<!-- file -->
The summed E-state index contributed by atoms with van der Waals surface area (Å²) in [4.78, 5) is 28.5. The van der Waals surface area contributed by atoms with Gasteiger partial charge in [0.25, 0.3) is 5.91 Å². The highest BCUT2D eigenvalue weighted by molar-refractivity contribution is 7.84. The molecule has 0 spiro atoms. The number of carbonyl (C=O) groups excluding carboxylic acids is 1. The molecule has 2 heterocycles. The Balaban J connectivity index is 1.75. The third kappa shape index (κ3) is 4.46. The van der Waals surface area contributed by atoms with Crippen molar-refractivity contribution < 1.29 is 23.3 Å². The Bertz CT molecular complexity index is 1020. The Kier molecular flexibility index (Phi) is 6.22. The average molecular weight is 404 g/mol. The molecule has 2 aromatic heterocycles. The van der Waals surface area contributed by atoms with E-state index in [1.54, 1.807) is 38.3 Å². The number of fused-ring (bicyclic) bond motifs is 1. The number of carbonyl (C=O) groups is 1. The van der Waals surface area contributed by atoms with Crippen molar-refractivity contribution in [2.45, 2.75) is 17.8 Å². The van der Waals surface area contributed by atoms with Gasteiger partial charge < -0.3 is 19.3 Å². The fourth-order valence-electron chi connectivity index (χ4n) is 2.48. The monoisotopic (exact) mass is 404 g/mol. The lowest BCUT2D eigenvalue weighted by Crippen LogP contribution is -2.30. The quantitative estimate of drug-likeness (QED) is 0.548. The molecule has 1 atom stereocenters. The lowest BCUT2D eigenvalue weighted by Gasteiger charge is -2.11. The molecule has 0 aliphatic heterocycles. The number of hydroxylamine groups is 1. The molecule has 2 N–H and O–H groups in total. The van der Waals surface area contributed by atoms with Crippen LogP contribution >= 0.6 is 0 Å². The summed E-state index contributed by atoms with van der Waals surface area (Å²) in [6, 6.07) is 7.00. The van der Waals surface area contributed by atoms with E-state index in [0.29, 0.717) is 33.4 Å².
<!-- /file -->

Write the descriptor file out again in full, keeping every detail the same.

The summed E-state index contributed by atoms with van der Waals surface area (Å²) in [4.78, 5) is 28.5. The van der Waals surface area contributed by atoms with Gasteiger partial charge in [0.25, 0.3) is 5.91 Å². The highest BCUT2D eigenvalue weighted by molar-refractivity contribution is 7.84. The molecule has 0 spiro atoms. The number of carbonyl (C=O) groups excluding carboxylic acids is 1. The molecule has 2 heterocycles. The Balaban J connectivity index is 1.75. The third kappa shape index (κ3) is 4.46. The van der Waals surface area contributed by atoms with Crippen molar-refractivity contribution < 1.29 is 23.3 Å². The Bertz CT molecular complexity index is 1020. The Kier molecular flexibility index (Phi) is 6.22. The average molecular weight is 404 g/mol. The molecule has 2 aromatic heterocycles. The van der Waals surface area contributed by atoms with E-state index in [1.54, 1.807) is 38.3 Å². The number of fused-ring (bicyclic) bond motifs is 1. The number of carbonyl (C=O) groups is 1. The van der Waals surface area contributed by atoms with Crippen molar-refractivity contribution in [2.45, 2.75) is 17.8 Å². The van der Waals surface area contributed by atoms with Gasteiger partial charge < -0.3 is 19.3 Å². The fourth-order valence-electron chi connectivity index (χ4n) is 2.48. The monoisotopic (exact) mass is 404 g/mol. The lowest BCUT2D eigenvalue weighted by Crippen LogP contribution is -2.30. The quantitative estimate of drug-likeness (QED) is 0.548. The molecule has 1 atom stereocenters. The lowest BCUT2D eigenvalue weighted by Gasteiger charge is -2.11. The molecule has 0 aliphatic heterocycles. The number of hydroxylamine groups is 1. The molecule has 2 N–H and O–H groups in total. The van der Waals surface area contributed by atoms with Crippen LogP contribution >= 0.6 is 0 Å². The summed E-state index contributed by atoms with van der Waals surface area (Å²) in [6, 6.07) is 7.00. The van der Waals surface area contributed by atoms with E-state index in [0.29, 0.717) is 33.4 Å².